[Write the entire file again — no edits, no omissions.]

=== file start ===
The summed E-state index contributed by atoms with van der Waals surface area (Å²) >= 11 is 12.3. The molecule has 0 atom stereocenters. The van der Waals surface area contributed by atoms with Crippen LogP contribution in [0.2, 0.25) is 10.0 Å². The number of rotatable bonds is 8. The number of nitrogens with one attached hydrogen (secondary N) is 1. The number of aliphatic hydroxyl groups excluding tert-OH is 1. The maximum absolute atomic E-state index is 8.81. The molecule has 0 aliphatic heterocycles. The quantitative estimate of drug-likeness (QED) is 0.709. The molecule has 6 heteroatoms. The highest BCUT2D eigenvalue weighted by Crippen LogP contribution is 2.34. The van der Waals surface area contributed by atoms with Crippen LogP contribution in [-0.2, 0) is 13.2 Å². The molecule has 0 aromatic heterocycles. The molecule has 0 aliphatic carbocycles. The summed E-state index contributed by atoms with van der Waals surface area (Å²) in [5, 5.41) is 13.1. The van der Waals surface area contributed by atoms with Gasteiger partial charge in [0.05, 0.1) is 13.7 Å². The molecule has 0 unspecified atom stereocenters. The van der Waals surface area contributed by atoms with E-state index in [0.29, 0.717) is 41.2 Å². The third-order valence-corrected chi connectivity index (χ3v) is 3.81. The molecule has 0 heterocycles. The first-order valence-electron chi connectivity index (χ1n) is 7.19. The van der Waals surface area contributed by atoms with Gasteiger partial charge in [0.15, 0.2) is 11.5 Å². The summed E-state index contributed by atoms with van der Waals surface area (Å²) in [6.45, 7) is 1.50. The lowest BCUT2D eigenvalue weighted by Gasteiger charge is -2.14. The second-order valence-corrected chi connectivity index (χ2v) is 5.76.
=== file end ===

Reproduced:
The summed E-state index contributed by atoms with van der Waals surface area (Å²) >= 11 is 12.3. The molecule has 0 atom stereocenters. The van der Waals surface area contributed by atoms with Crippen LogP contribution in [0.2, 0.25) is 10.0 Å². The number of rotatable bonds is 8. The number of nitrogens with one attached hydrogen (secondary N) is 1. The number of aliphatic hydroxyl groups excluding tert-OH is 1. The maximum absolute atomic E-state index is 8.81. The molecule has 0 aliphatic heterocycles. The quantitative estimate of drug-likeness (QED) is 0.709. The molecule has 6 heteroatoms. The highest BCUT2D eigenvalue weighted by Crippen LogP contribution is 2.34. The van der Waals surface area contributed by atoms with Crippen LogP contribution in [-0.2, 0) is 13.2 Å². The molecule has 0 aromatic heterocycles. The molecule has 0 aliphatic carbocycles. The summed E-state index contributed by atoms with van der Waals surface area (Å²) in [5, 5.41) is 13.1. The van der Waals surface area contributed by atoms with Gasteiger partial charge in [0.05, 0.1) is 13.7 Å². The molecule has 0 unspecified atom stereocenters. The van der Waals surface area contributed by atoms with E-state index in [0.29, 0.717) is 41.2 Å². The third-order valence-corrected chi connectivity index (χ3v) is 3.81. The molecule has 0 heterocycles. The first-order valence-electron chi connectivity index (χ1n) is 7.19. The van der Waals surface area contributed by atoms with Gasteiger partial charge in [0.15, 0.2) is 11.5 Å². The summed E-state index contributed by atoms with van der Waals surface area (Å²) in [6.45, 7) is 1.50. The lowest BCUT2D eigenvalue weighted by Gasteiger charge is -2.14. The second-order valence-corrected chi connectivity index (χ2v) is 5.76.